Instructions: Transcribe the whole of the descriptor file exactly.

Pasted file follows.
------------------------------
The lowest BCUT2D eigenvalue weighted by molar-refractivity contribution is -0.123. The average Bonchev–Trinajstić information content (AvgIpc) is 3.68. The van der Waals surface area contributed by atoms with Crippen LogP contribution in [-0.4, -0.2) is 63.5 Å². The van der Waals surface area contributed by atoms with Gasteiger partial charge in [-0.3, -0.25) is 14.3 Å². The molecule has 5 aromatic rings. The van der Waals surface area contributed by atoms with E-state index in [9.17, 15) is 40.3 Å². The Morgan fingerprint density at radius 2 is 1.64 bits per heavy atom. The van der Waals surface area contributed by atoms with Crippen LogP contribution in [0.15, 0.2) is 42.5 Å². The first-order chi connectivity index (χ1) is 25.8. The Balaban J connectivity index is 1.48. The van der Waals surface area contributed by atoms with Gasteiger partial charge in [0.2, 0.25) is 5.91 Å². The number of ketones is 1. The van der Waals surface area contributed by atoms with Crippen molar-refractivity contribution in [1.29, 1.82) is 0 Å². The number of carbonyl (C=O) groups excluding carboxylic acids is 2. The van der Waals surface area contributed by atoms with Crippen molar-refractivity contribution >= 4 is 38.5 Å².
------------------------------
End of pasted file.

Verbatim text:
The lowest BCUT2D eigenvalue weighted by molar-refractivity contribution is -0.123. The average Bonchev–Trinajstić information content (AvgIpc) is 3.68. The van der Waals surface area contributed by atoms with Crippen LogP contribution in [-0.4, -0.2) is 63.5 Å². The van der Waals surface area contributed by atoms with Gasteiger partial charge in [-0.3, -0.25) is 14.3 Å². The molecule has 5 aromatic rings. The van der Waals surface area contributed by atoms with E-state index in [9.17, 15) is 40.3 Å². The Morgan fingerprint density at radius 2 is 1.64 bits per heavy atom. The van der Waals surface area contributed by atoms with Crippen LogP contribution in [0.15, 0.2) is 42.5 Å². The first-order chi connectivity index (χ1) is 25.8. The Balaban J connectivity index is 1.48. The van der Waals surface area contributed by atoms with Gasteiger partial charge in [0.2, 0.25) is 5.91 Å². The number of ketones is 1. The van der Waals surface area contributed by atoms with Crippen molar-refractivity contribution in [1.29, 1.82) is 0 Å². The number of carbonyl (C=O) groups excluding carboxylic acids is 2. The van der Waals surface area contributed by atoms with Crippen molar-refractivity contribution >= 4 is 38.5 Å².